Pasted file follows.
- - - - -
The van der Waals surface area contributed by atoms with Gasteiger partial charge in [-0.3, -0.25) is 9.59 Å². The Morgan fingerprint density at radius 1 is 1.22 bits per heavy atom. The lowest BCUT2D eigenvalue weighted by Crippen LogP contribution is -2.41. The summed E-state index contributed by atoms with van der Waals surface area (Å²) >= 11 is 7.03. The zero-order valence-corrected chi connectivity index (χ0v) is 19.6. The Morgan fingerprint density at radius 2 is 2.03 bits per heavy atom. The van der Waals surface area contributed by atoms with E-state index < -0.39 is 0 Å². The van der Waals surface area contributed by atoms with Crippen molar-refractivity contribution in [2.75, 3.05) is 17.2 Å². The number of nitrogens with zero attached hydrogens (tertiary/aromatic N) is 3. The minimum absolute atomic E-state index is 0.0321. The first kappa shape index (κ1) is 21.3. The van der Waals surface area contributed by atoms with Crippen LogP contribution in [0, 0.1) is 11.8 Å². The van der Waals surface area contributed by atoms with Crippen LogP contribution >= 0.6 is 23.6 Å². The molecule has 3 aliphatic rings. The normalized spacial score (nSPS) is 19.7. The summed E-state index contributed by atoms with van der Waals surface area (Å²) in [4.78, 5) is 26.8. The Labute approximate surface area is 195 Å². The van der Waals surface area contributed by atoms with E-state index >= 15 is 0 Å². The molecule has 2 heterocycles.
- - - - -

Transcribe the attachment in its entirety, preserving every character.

The van der Waals surface area contributed by atoms with Gasteiger partial charge in [-0.3, -0.25) is 9.59 Å². The Morgan fingerprint density at radius 1 is 1.22 bits per heavy atom. The lowest BCUT2D eigenvalue weighted by Crippen LogP contribution is -2.41. The summed E-state index contributed by atoms with van der Waals surface area (Å²) >= 11 is 7.03. The zero-order valence-corrected chi connectivity index (χ0v) is 19.6. The Morgan fingerprint density at radius 2 is 2.03 bits per heavy atom. The van der Waals surface area contributed by atoms with E-state index < -0.39 is 0 Å². The van der Waals surface area contributed by atoms with Crippen molar-refractivity contribution in [2.75, 3.05) is 17.2 Å². The number of nitrogens with zero attached hydrogens (tertiary/aromatic N) is 3. The minimum absolute atomic E-state index is 0.0321. The first kappa shape index (κ1) is 21.3. The van der Waals surface area contributed by atoms with Crippen LogP contribution in [0, 0.1) is 11.8 Å². The van der Waals surface area contributed by atoms with Crippen LogP contribution >= 0.6 is 23.6 Å². The molecule has 3 aliphatic rings. The normalized spacial score (nSPS) is 19.7. The summed E-state index contributed by atoms with van der Waals surface area (Å²) in [4.78, 5) is 26.8. The Labute approximate surface area is 195 Å². The van der Waals surface area contributed by atoms with E-state index >= 15 is 0 Å². The molecule has 2 heterocycles.